This post is part of the Science Tuesday feature series on the USDA blog. Check back each week as we showcase stories and news from USDA’s rich science and research portfolio.
When we think about space missions, we tend to look toward the stars to planets like Mars where robotic rovers roam, gathering data and sending it back to Earth. Rarely do we think about missions closer to home. But a view of Earth from 426 miles above is helping us monitor droughts, predict floods, improve weather forecasts and assist with crop productivity.
This year, the National Aeronautics and Space Administration (NASA) launched a new satellite called SMAP (Soil Moisture Active-Passive) with the help of a team that included U.S. Department of Agriculture (USDA) hydrologist Susan Moran at the Agricultural Research Service’s (ARS) Southwest Watershed Research Laboratory in Tucson, Arizona, and physical scientist Wade Crow and hydrologist Thomas Jackson at ARS’s Hydrology and Remote Sensing Laboratory in Beltsville, Maryland.
ARS scientists played a key role in designing and implementing SMAP—an orbiting observatory that measures the amount of water in the top layer of the soil everywhere on Earth. SMAP gathers soil moisture data that can help track diseases and famine, predict weather and climate patterns, assist emergency workers’ response to natural disasters and let farmers know what crops to plant.
“We’ve seen impressive advances in our ability to produce crops on a given area of soil, but have also retained susceptibility to climate events, particularly droughts that occur when there is inadequate soil water for crops,” Crow says. “The idea is to better predict and monitor droughts so they don’t turn into food crises, and soil moisture is the most direct and earliest indication of drought.”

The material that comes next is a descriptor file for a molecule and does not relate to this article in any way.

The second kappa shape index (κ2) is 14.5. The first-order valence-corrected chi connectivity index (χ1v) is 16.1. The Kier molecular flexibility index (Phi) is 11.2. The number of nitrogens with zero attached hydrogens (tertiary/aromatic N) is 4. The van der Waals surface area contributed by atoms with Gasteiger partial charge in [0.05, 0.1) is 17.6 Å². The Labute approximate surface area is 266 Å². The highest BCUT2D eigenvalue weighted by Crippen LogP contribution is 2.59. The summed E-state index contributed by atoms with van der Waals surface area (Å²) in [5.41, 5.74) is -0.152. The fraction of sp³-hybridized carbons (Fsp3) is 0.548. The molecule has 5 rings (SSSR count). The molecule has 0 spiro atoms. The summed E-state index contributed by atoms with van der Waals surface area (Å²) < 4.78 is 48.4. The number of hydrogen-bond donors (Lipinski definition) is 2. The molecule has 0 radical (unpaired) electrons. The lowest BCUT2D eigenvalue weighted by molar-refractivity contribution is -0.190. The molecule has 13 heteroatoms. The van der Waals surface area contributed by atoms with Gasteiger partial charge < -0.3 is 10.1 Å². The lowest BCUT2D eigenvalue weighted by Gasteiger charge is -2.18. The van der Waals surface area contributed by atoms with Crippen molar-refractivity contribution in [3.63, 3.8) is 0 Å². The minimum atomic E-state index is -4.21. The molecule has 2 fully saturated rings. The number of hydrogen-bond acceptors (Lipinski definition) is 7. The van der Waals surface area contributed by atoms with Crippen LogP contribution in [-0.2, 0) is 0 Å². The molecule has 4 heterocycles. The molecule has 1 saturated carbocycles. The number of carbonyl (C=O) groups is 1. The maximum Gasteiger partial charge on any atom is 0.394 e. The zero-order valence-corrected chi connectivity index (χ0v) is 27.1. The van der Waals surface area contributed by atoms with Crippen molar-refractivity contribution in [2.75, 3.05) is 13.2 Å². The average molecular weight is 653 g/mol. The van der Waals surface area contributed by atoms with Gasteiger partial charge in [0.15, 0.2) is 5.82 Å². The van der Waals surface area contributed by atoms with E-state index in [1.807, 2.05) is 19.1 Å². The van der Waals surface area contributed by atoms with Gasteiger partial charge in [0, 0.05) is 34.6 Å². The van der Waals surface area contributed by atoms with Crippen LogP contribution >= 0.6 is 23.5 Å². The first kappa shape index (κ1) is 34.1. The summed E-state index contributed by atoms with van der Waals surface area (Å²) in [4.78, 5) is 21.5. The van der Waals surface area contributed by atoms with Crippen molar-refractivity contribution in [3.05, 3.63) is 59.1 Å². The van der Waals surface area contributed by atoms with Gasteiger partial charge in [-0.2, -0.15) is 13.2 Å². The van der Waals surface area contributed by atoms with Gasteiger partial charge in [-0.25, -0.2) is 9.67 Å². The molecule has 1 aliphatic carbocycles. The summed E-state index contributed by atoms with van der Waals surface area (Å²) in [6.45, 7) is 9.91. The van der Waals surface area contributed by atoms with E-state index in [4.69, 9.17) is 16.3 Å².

SMAP provides the best global view of soil moisture to date, Crow says. Therefore, it has the potential to help monitor global food production. It’s the best soil moisture sensor ever deployed due to its resolution, accuracy, global coverage and repeat time.
Before the satellite was launched, volunteer users around the world could put SMAP’s simulated data to use, Moran says. “We wanted to make sure our products would be as good as possible and easy to access. In return, these users provided feedback on how SMAP could help them.”
Early users included those in agriculture, weather, human health, emergency response and military readiness. Data were used to monitor droughts, predict floods and even to predict the water supply in New York City, Moran says.
“Some used the data to predict large regional dust storms that affect the health of millions of people in Saharan Africa and throughout the Middle East,” she adds. “In Germany, the data were used to map sea ice in hopes of improving maritime navigation, and at Texas A&M University, researchers looked at the impact of hurricanes on power outages.”
SMAP will release the first data products to the public in August. To learn more, go to http://smap.jpl.nasa.gov/.
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This activity is very interesting for me. I wish we continue using the advances in technology to improve human well-being. Congratulations for your effort in this important project.
Soil conservation is need for better use in future